For the first 31 years of my life, I hated running. I really hated running. The notion that anyone would run on their own for recreation seemed absurd. In fact, I remember looking at the people jogging around our neighborhood and thinking that they had to be crazy. Who does that for fun? Certainly not me.

Well, now I am one of those crazy people. A few weeks ago I completed my first marathon—26.2 miles up and down the steep hills of San Francisco.

How did that happen?

It all started a little over a year ago — July 18, 2009, to be exact — when I decided it was time to start exercising regularly. I wanted to lose a few pounds (okay, maybe more than a few) so I could keep up with my two young children and generally enjoy the numerous benefits of a healthier lifestyle.

So that night I grabbed my iPod, hopped on the treadmill in our bedroom and started walking at a leisurely pace. Ten minutes and half a mile later, I had to stop. I was sweaty, tired and seemingly close to death. I could not go any further.

One of the great things about working on campus is that there's no shortage of 5Ks to run in on the weekends.
One of the great things about working on campus is that there’s no shortage of 5Ks to run in on the weekends.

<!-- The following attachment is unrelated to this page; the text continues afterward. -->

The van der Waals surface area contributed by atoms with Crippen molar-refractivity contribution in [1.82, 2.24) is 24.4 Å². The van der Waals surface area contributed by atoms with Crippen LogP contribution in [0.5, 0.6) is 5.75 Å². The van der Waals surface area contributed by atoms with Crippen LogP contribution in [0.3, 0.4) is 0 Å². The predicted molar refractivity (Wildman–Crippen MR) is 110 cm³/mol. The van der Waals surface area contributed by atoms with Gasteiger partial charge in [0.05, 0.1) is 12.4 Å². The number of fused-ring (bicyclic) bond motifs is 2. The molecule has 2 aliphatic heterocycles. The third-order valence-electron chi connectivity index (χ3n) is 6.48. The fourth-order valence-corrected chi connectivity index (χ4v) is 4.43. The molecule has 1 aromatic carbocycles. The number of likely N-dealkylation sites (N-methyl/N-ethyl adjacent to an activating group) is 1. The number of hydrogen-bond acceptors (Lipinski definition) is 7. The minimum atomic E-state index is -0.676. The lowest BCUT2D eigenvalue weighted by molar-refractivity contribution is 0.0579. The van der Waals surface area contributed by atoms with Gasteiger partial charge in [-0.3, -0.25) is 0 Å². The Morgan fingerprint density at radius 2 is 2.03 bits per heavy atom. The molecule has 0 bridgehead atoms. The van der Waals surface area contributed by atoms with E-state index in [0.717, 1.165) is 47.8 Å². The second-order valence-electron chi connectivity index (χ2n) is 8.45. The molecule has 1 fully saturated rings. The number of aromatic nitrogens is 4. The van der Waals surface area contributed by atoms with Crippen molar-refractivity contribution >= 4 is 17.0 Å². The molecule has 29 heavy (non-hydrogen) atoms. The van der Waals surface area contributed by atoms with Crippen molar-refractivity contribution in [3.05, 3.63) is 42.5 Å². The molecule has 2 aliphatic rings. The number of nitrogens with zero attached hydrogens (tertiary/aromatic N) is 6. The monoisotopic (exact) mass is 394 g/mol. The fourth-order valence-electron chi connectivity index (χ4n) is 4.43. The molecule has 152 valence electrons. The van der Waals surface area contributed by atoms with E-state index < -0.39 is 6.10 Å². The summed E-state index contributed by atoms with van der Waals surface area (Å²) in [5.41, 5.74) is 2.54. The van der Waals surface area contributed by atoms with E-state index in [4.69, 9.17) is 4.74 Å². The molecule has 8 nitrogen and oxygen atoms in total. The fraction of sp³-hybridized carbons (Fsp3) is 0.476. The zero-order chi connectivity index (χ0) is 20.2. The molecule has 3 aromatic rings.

It wasn’t the greatest of starts, but I decided to come back and do it again the next night. I survived that second night too, and before I knew it, I began to pick up a little bit of speed. Eventually, it stopped feeling like each step might be my last.

When the treadmill broke, I decided to invest in a membership at the Texas A&M Rec Center. That was fantastic…until 40,000 students came back into town at the beginning of the fall semester and packed the gym wall to wall. As the semester progressed, it became harder and harder to find an open treadmill or exercise bike. Frustrated and tired of waiting around, I decided to do the unthinkable—run outdoors.

I knew I was going to hate it. Those people in my neighborhood always looked miserable. There was no air conditioning outdoors. No television to watch. No towel or water fountain handy when I needed a break. I mean, really, this is Texas. We do everything indoors if we have a choice.

Once I ran outside, though, something unexpected happened. Not only did I survive my first jogging excursion, I enjoyed it. It felt I was actually doing something instead of only mindlessly moving my legs to keep up with the treadmill. It gave me the chance to explore campus and see parts of Aggieland that I hadn’t seen since my days as an undergrad. Most importantly, it gave me an hour to think clearly without interruptions from phone calls, e-mail or other people. Running outdoors wasn’t tiring. It was relaxing. It was invigorating. I LIKED it. Maybe all those joggers weren’t crazy after all.

“When I got on that treadmill last summer, I didn’t want to finish a marathon. I just wanted to do more than I done the day before. It’s amazing how far that can take you.”

Throughout that fall, I ran in a number of 5Ks and smaller races here on campus. At the end of the year, I decided I was ready to take things to a new level and I signed up for the Austin Half-Marathon in February. I had a blast doing it, so I ran in two more half-marathons that spring. It was official: I was no longer a couch potato. I was a runner.